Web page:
Because lacewing eggs can be shipped by ground or 3-day service, they can be combined with heavier items to economize on freight charges. A mini lacewing card costing $14.00 can be combined with a quart of Gourmet Liquid Ant Bait ($13.50) to meet Rincon-Vitova’s $25 minimum order. If you don’t have any dispensers for the ant bait and don’t want to bother with homemade ones, or if the cost of the AntPro ($26.00) is a barrier, add a pair of Ants-No-More dispensers for $7.50.

If ants aren’t going to be converging on your lacewing cards and cleaning the eggs off of them, then you can go to the next level with a combination with a mini lacewing card and a tray of 250 Aphidoletes for long-term aphid control. If caterpillars are a greater problem than aphids, add the mini-Trichogramma card for $16.00, understanding that they only attack the eggs laid by moths before they hatch into caterpillars. If powdery mildew plagues your garden later in summer, get a quart of Defensor to meet the minimum order with a final installment of lacewing eggs. Beneficial habitat seed mixes and quarts of orange oil or neem oil are other items to acquire with a shipment of lacewing eggs to build a basic toolkit for natural pest control.

Lindorus Kicks Christmas Trees Off Pesticide Treadmill

Lindorus eating pine needle scale

Lindorus eating pine needle scale

After years of spraying more pesticides and achieving less control, many of Ron Evans’ Christmas trees were left unfit to sell because of messy scale infestations. Farming for over 45 years, they began noticing pine needle scale 15 years ago. Scotch pine, red pine and Austrian pine were especially susceptible. In the mid 1990’s they used conventional pesticide spray based on monitoring and treating hot spots. Despite treatments, the scale crawlers spread and all trees with scale were eventually sprayed twice a year.

Within six years Evans reported, “Typically we were spraying all the fields three to four times per year. We tried to follow the recommendations found in pest control literature, but still found ourselves fighting a losing battle. Most of the literature recommends spraying scale when crawlers are present. Scale typically crawls for three days after hatching, and we logged as many as seven hatches the summer of 2000. The logistics of spraying 100,000+ trees in a three day window, three to four or more times per year became more than a nightmare.” Four E’s Trees was burning 1,500-3,000 trees every year that were ruined by scale pests.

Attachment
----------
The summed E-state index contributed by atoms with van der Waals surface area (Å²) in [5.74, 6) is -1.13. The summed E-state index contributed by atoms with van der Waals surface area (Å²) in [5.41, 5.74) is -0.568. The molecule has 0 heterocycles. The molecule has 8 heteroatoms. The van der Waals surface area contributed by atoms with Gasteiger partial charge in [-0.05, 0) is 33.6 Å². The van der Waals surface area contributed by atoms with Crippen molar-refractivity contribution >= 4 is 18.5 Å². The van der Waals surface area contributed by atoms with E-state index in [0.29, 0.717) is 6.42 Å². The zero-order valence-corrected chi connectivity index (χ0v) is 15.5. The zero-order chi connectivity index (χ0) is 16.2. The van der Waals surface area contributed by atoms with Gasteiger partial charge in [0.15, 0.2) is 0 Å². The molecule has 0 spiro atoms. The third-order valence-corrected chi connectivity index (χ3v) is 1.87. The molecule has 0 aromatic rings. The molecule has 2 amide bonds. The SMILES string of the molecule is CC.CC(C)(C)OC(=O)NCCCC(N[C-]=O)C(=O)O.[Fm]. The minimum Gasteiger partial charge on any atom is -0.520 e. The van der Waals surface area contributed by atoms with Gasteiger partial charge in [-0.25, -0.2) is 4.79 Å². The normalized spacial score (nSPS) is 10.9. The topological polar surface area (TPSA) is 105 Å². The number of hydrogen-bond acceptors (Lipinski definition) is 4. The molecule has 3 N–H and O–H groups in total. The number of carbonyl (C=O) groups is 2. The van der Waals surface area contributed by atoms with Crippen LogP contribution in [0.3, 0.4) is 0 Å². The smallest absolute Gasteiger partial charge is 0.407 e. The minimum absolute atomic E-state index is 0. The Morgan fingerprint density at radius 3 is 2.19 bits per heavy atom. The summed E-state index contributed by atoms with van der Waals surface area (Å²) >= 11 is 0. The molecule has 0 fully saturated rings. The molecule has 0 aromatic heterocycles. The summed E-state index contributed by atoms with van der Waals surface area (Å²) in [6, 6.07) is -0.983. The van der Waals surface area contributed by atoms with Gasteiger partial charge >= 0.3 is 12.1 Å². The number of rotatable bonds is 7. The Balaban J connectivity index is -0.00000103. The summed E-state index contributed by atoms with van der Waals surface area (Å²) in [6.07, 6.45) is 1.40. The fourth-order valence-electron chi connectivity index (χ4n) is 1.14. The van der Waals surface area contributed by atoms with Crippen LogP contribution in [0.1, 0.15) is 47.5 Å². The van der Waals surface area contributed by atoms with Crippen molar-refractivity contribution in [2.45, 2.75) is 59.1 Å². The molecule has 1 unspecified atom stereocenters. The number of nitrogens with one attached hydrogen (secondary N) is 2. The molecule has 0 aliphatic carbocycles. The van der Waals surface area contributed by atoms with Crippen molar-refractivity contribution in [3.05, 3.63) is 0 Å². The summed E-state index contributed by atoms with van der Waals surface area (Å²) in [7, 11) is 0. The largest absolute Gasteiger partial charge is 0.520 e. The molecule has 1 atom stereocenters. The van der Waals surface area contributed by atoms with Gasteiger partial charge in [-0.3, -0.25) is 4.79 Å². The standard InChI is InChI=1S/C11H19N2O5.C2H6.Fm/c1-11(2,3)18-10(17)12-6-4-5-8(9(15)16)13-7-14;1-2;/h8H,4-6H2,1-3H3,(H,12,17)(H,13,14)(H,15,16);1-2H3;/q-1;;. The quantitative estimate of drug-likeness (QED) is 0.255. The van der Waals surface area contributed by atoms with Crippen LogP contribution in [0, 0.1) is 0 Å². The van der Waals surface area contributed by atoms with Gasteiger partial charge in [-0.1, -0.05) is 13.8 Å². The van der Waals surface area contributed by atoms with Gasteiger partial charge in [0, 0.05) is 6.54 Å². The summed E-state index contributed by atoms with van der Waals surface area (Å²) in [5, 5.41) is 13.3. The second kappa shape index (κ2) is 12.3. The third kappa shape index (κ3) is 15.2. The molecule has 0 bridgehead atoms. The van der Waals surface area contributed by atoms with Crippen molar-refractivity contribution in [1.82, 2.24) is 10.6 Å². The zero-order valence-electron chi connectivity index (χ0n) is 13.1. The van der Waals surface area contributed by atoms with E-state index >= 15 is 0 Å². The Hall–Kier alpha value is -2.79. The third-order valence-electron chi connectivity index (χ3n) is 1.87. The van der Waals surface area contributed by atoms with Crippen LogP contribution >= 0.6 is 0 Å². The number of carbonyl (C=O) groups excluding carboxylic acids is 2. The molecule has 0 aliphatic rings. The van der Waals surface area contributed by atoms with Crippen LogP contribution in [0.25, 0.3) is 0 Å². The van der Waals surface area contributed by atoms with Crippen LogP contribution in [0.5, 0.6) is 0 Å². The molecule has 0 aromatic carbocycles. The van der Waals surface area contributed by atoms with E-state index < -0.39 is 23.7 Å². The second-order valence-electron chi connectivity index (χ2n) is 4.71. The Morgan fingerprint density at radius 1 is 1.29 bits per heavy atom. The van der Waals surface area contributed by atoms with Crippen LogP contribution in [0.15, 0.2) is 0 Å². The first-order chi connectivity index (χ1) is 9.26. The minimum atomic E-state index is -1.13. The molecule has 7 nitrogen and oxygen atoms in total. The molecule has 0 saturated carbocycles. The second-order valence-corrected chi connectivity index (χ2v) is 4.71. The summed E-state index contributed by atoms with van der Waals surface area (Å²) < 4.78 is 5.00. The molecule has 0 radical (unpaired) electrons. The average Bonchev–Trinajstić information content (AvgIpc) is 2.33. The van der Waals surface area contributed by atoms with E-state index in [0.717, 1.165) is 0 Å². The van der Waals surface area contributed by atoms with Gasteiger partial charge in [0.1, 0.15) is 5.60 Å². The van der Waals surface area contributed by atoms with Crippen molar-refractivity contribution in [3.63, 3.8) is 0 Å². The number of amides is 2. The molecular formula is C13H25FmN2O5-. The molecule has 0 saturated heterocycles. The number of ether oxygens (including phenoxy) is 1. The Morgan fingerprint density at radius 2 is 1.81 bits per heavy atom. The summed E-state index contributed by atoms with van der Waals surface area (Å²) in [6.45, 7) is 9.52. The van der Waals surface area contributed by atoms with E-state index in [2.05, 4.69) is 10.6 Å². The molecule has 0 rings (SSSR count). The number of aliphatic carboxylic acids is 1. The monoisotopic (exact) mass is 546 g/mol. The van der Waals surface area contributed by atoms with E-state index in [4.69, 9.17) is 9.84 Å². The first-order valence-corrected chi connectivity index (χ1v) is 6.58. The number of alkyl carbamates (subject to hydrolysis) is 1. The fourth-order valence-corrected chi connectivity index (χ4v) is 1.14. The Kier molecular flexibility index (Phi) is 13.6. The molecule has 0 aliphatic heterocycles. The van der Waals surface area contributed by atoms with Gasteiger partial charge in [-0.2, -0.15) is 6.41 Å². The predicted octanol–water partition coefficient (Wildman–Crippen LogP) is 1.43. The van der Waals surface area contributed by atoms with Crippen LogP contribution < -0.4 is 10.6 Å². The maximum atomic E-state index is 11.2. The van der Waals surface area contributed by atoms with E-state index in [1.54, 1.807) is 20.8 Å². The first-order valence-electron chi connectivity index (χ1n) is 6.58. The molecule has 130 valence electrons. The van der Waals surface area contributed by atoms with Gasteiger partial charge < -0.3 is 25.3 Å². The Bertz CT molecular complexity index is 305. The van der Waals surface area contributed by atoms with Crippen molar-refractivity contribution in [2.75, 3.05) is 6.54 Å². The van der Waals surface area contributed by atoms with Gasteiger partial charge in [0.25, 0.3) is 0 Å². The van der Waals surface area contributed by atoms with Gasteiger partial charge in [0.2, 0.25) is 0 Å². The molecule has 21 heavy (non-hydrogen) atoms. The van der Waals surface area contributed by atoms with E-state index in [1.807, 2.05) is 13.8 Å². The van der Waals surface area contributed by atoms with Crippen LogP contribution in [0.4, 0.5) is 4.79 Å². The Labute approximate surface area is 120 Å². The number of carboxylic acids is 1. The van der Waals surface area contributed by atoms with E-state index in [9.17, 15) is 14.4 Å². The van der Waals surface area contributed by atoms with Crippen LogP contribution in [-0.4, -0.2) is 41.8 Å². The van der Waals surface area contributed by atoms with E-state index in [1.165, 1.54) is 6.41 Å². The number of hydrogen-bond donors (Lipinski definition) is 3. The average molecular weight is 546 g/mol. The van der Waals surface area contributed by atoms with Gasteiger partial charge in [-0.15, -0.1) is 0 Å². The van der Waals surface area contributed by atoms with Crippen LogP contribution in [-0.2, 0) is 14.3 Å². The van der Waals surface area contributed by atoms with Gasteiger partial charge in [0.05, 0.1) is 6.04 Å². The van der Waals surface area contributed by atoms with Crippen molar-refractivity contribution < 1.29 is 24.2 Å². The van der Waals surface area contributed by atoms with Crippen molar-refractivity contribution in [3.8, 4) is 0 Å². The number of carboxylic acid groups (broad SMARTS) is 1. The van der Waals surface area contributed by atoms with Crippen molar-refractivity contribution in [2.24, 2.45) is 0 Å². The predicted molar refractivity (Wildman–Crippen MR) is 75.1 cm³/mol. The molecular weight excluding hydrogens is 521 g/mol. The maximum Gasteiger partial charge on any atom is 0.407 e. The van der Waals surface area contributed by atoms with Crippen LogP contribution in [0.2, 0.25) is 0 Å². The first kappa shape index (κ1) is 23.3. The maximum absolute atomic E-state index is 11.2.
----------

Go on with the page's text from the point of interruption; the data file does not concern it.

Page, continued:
Evans called the University of Illinois Department of Entomology. Among their suggestions was a small black lady beetle Lindorus lopanthae as a scale predator. Ready to try something new, Evans cooperated in a test of Lindorus beetles. He put a small number of Lindorus in a remote patch on his farm during June 2002, while continuing with his conventional program everywhere else. In November, while they were harvesting (with difficulty because of scale damage), he walked back to the remote field, where five months prior he had released the Lindorus beetles and forgotten about them. To his surprise this patch of trees was the only area on the entire farm without a scale infestation!